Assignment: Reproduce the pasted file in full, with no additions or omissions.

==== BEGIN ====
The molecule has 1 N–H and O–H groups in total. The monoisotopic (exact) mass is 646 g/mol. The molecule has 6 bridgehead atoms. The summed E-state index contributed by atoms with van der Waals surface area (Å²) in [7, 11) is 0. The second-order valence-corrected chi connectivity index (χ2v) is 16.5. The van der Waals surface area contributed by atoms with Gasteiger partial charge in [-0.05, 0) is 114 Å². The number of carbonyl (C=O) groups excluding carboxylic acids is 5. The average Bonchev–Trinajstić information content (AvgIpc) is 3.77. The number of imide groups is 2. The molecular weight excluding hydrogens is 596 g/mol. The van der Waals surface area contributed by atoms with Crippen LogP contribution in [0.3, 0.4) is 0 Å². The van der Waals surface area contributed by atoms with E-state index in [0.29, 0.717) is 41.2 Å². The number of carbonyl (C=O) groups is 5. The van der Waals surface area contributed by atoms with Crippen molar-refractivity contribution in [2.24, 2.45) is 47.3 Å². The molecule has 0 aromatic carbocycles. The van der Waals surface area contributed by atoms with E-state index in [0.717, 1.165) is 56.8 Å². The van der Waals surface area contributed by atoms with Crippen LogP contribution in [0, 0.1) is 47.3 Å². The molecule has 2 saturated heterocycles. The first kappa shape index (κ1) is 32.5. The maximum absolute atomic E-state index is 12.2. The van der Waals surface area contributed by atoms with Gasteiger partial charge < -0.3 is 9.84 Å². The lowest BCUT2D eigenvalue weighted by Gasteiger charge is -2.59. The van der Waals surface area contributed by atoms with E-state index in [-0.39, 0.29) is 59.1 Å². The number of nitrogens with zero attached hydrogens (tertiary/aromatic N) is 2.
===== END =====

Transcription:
The molecule has 1 N–H and O–H groups in total. The monoisotopic (exact) mass is 646 g/mol. The molecule has 6 bridgehead atoms. The summed E-state index contributed by atoms with van der Waals surface area (Å²) in [7, 11) is 0. The second-order valence-corrected chi connectivity index (χ2v) is 16.5. The van der Waals surface area contributed by atoms with Gasteiger partial charge in [-0.05, 0) is 114 Å². The number of carbonyl (C=O) groups excluding carboxylic acids is 5. The average Bonchev–Trinajstić information content (AvgIpc) is 3.77. The number of imide groups is 2. The molecular weight excluding hydrogens is 596 g/mol. The van der Waals surface area contributed by atoms with Crippen LogP contribution in [0.3, 0.4) is 0 Å². The van der Waals surface area contributed by atoms with E-state index in [0.29, 0.717) is 41.2 Å². The number of carbonyl (C=O) groups is 5. The van der Waals surface area contributed by atoms with Crippen molar-refractivity contribution in [2.24, 2.45) is 47.3 Å². The molecule has 0 aromatic carbocycles. The van der Waals surface area contributed by atoms with E-state index in [0.717, 1.165) is 56.8 Å². The van der Waals surface area contributed by atoms with Crippen LogP contribution in [0, 0.1) is 47.3 Å². The molecule has 2 saturated heterocycles. The first kappa shape index (κ1) is 32.5. The maximum absolute atomic E-state index is 12.2. The van der Waals surface area contributed by atoms with Gasteiger partial charge < -0.3 is 9.84 Å². The lowest BCUT2D eigenvalue weighted by Gasteiger charge is -2.59. The van der Waals surface area contributed by atoms with E-state index in [-0.39, 0.29) is 59.1 Å². The number of nitrogens with zero attached hydrogens (tertiary/aromatic N) is 2.